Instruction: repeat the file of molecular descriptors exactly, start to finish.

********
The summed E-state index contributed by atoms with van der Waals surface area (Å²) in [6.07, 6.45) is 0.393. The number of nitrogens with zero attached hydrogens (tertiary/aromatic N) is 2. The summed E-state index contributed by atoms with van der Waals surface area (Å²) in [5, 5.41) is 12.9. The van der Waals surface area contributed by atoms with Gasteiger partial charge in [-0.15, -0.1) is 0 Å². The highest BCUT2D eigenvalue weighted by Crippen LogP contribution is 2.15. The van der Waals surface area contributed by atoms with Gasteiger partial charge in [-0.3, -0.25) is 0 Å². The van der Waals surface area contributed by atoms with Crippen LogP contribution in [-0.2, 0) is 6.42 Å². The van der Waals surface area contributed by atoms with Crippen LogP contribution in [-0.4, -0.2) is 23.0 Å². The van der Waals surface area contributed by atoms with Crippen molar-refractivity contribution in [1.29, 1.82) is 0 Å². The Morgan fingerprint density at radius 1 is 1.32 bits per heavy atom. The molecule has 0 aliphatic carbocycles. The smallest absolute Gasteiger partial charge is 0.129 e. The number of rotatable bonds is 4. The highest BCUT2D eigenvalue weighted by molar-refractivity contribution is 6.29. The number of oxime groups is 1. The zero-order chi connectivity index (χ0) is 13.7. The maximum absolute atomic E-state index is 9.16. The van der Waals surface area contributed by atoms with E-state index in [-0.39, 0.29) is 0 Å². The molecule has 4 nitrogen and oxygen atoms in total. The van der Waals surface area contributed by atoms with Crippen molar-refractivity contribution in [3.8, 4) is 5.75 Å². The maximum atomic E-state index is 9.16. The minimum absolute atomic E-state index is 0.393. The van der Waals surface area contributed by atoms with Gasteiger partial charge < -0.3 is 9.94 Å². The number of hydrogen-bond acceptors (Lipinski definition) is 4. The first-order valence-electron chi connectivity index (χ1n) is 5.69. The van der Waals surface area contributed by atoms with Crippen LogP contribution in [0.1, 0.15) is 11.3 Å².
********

The summed E-state index contributed by atoms with van der Waals surface area (Å²) in [6.07, 6.45) is 0.393. The number of nitrogens with zero attached hydrogens (tertiary/aromatic N) is 2. The summed E-state index contributed by atoms with van der Waals surface area (Å²) in [5, 5.41) is 12.9. The van der Waals surface area contributed by atoms with Gasteiger partial charge in [-0.15, -0.1) is 0 Å². The highest BCUT2D eigenvalue weighted by Crippen LogP contribution is 2.15. The van der Waals surface area contributed by atoms with Gasteiger partial charge in [-0.3, -0.25) is 0 Å². The van der Waals surface area contributed by atoms with Crippen LogP contribution in [-0.2, 0) is 6.42 Å². The van der Waals surface area contributed by atoms with Crippen LogP contribution in [-0.4, -0.2) is 23.0 Å². The van der Waals surface area contributed by atoms with Crippen molar-refractivity contribution in [1.29, 1.82) is 0 Å². The Morgan fingerprint density at radius 1 is 1.32 bits per heavy atom. The molecule has 0 aliphatic carbocycles. The smallest absolute Gasteiger partial charge is 0.129 e. The number of rotatable bonds is 4. The highest BCUT2D eigenvalue weighted by molar-refractivity contribution is 6.29. The number of oxime groups is 1. The zero-order chi connectivity index (χ0) is 13.7. The maximum absolute atomic E-state index is 9.16. The van der Waals surface area contributed by atoms with E-state index in [-0.39, 0.29) is 0 Å². The molecule has 4 nitrogen and oxygen atoms in total. The van der Waals surface area contributed by atoms with Crippen molar-refractivity contribution in [3.8, 4) is 5.75 Å². The maximum atomic E-state index is 9.16. The minimum absolute atomic E-state index is 0.393. The van der Waals surface area contributed by atoms with Gasteiger partial charge < -0.3 is 9.94 Å². The number of hydrogen-bond acceptors (Lipinski definition) is 4. The first-order valence-electron chi connectivity index (χ1n) is 5.69. The van der Waals surface area contributed by atoms with Crippen LogP contribution in [0.1, 0.15) is 11.3 Å².